OTTAWA -- A growing contingent of Conservative MPs, including Winnipeg's Rod Bruinooge, lashed out at their own government Tuesday in a rare show of rebellion against the party discipline that has been the hallmark of Prime Minister Stephen Harper.
The backbench MPs complained of being muzzled in the House of Commons, winning support from other Conservatives in an extraordinary challenge to Harper heading into what promises to be a dramatic caucus meeting today.
Mark Warawa complained stifling party discipline is preventing him from representing his Langley, B.C., constituents, and asked Speaker Andrew Scheer to intervene in what he called a breach of his privileges as an MP. Warawa's complaint was echoed by another Tory backbencher, Alberta MP Leon Benoit, and backed by others.
Their concerns revolve around their ability to take part in the 15-minute period each day set aside for MP statements, known as S.O. 31s.
Warawa said he was on the Conservative roster to make a statement last Thursday but was informed moments before that he'd been struck from the list. "The reason I was given was that the topic was not approved," he told the Commons.
Benoit said the same thing has happened to him more than once. "I want to say that I too feel that my rights have been infringed on by members of the party because I am not allowed to speak on certain topics in S.O. 31s," he said.
"I have had S.O. 31s removed and I have been told that if I have one on a certain topic I simply will not be given S.O. 31s."
Neither Warawa nor Benoit specified what topics they've been prohibited from speaking about. But it's likely Warawa's banned statement involved his motion calling on the Commons to condemn sex-selective abortion, which earlier the same day had been deemed non-votable by the subcommittee that oversees private member's business.
The decision spared Harper -- who has vowed not to reopen the abortion debate -- the spectacle of another embarrassing split in Tory ranks.
Warawa is appealing the decision to the Commons procedure and House affairs committee, which is to hear his arguments today. He has vowed to appeal, if necessary, to the Speaker, who could order a rare secret-ballot vote by all MPs to determine if the motion should be debated.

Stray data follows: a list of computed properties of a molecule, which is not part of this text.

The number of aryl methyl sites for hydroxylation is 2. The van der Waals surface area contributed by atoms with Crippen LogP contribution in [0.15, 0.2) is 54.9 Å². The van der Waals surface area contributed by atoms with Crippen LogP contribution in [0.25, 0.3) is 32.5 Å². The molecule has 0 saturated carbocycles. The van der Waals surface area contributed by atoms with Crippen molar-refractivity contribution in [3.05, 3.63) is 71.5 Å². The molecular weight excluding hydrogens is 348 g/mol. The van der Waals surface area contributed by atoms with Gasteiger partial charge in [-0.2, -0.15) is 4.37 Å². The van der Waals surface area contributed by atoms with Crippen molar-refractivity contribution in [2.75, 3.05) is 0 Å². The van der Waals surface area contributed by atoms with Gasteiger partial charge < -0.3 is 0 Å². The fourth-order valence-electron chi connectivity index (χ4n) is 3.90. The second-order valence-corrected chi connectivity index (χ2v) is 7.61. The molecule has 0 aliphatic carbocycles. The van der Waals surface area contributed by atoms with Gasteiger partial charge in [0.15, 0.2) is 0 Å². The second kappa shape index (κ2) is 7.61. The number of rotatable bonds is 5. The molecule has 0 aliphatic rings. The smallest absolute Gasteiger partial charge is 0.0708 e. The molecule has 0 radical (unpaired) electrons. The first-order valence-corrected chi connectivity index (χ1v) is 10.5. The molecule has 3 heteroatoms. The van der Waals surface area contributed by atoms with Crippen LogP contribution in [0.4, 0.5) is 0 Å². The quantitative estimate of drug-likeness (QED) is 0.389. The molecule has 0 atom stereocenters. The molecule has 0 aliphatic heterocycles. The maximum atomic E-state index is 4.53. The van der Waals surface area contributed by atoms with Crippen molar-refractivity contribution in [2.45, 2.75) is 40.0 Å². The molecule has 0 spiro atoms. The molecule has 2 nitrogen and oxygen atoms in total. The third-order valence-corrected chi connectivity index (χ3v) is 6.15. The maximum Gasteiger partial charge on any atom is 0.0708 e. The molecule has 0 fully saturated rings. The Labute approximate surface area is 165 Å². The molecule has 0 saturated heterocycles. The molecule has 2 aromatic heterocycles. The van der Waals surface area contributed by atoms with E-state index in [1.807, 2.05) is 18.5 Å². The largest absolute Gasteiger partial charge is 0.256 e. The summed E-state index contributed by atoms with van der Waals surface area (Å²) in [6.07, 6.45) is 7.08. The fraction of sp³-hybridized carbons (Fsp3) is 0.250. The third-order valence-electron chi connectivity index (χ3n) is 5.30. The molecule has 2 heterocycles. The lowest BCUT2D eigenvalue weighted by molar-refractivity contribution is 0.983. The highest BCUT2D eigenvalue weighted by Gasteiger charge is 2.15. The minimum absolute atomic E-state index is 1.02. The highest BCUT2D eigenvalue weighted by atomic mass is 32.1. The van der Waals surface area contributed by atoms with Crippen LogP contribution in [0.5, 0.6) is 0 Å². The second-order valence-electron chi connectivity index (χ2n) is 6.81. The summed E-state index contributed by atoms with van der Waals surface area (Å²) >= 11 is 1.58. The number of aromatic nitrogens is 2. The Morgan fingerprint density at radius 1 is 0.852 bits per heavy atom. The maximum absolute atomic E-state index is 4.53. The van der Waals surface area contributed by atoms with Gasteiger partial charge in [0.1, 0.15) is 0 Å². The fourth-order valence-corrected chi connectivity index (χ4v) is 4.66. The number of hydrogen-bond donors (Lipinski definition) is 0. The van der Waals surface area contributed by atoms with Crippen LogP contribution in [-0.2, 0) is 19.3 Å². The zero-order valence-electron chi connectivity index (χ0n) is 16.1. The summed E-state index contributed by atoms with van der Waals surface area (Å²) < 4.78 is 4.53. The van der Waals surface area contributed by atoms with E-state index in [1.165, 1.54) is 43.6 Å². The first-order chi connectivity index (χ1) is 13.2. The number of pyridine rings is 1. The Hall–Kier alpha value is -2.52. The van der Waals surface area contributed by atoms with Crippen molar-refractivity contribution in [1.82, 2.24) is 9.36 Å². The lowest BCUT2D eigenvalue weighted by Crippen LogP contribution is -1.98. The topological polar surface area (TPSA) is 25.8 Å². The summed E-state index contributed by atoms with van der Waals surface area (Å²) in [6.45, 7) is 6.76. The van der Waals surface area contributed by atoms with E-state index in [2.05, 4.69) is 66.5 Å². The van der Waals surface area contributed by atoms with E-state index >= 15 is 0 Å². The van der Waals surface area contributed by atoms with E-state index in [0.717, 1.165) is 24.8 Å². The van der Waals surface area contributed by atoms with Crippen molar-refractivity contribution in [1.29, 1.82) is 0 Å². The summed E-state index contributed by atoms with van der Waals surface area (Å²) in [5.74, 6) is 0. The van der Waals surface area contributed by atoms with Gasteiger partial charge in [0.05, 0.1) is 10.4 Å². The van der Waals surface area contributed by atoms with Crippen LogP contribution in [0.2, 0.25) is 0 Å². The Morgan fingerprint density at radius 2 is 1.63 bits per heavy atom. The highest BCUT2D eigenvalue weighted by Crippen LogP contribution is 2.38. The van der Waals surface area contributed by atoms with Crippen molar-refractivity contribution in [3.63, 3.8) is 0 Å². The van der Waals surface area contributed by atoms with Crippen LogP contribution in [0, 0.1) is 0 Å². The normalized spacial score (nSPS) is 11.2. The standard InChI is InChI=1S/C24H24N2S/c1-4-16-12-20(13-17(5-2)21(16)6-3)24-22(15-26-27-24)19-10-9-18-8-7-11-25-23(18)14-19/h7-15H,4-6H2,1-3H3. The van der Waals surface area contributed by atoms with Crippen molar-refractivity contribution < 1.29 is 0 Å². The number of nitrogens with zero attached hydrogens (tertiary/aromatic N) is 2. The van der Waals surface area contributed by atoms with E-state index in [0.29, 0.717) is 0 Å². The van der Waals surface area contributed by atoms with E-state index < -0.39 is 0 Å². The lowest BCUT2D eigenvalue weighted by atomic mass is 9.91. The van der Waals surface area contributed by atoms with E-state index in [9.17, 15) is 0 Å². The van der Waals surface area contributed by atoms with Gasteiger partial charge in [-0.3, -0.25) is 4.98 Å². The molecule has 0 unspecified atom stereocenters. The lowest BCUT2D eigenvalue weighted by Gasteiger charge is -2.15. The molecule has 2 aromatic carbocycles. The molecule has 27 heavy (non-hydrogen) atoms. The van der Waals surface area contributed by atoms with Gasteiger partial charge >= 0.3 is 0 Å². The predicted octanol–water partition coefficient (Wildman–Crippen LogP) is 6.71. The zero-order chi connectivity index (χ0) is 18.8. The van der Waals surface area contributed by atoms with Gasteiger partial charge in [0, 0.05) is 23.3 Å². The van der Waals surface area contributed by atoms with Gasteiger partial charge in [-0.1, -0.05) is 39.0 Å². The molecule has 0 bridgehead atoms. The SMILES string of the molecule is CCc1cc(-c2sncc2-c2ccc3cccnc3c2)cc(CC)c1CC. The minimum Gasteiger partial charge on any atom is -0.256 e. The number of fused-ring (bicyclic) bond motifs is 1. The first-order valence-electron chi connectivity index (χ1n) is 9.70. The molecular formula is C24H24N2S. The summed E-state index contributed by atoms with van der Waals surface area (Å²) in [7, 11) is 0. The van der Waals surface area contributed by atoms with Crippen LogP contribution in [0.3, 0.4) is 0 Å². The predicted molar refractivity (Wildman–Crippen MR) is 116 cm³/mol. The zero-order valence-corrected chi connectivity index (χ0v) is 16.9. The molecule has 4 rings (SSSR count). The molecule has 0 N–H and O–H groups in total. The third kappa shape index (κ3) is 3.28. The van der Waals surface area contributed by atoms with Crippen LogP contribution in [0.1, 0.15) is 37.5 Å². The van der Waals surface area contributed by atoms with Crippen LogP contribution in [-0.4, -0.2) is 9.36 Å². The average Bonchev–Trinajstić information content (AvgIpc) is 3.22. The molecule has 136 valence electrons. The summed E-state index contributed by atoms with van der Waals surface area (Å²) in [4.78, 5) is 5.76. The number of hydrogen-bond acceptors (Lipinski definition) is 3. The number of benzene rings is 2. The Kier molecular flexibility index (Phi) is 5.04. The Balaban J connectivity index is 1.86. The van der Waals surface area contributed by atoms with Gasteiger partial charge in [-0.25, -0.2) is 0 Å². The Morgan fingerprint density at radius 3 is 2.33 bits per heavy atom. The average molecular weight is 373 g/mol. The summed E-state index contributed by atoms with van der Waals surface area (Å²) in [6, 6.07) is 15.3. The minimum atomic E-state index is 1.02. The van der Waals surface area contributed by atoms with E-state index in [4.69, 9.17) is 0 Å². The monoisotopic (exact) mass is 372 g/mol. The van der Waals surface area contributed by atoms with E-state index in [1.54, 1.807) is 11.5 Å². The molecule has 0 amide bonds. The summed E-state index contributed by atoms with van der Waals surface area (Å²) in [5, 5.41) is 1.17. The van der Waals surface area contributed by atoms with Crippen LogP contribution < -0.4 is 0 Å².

Members' statements are supposed to give MPs a chance to speak about issues or events of importance to their ridings. Over the last few years, they've evolved into vehicles for scripted partisan attacks, particularly by the Conservatives.
Other Tory backbenchers sympathized with Warawa, although they said they have never personally been muzzled.
Bruinooge and Edmonton MP James Rajotte noted MPs in the United Kingdom are allowed more freedom to speak their minds.
"I think members should be able to give the statements they want to give in the House," Rajotte said outside the Commons.
However, government whip Gordon O'Connor urged the Speaker to reject Warawa's complaint, arguing it's up to each party to determine which of their MPs will be given a chance to speak.
"Put simply, this is a team activity and your role is referee," he told Scheer.
"It is not your job as referee to tell the coach or manager which player to play at any given time."
Green party Leader Elizabeth May said that analogy "cuts to the core of what is wrong with parliamentary democracy," suggesting MPs "are here as teams, as brands or colours and we are all to take instructions from our team boss."
"We are not here as teams," May said. "The principle of Westminster parliamentary democracy is that we are here as representatives of our constituencies and our constituents."
Noting political parties are not even mentioned in the Constitution, May added: "They are not an essential part of our democracy. They have grown to be seen as the most interesting thing going on and we have grown to see politics as some sort of sport. However, democracy is not a sport."
Scheer said he'll wait to hear other arguments before ruling on Warawa's complaint.
The NDP declined to take an immediate position on the issue. NDP House leader Nathan Cullen said all NDP MPs are given an equal chance to make statements, on a rotational basis. No one vets the statements in advance or bans certain topics from being mentioned.
"We don't have that conversation," Cullen said.
-- The Canadian Press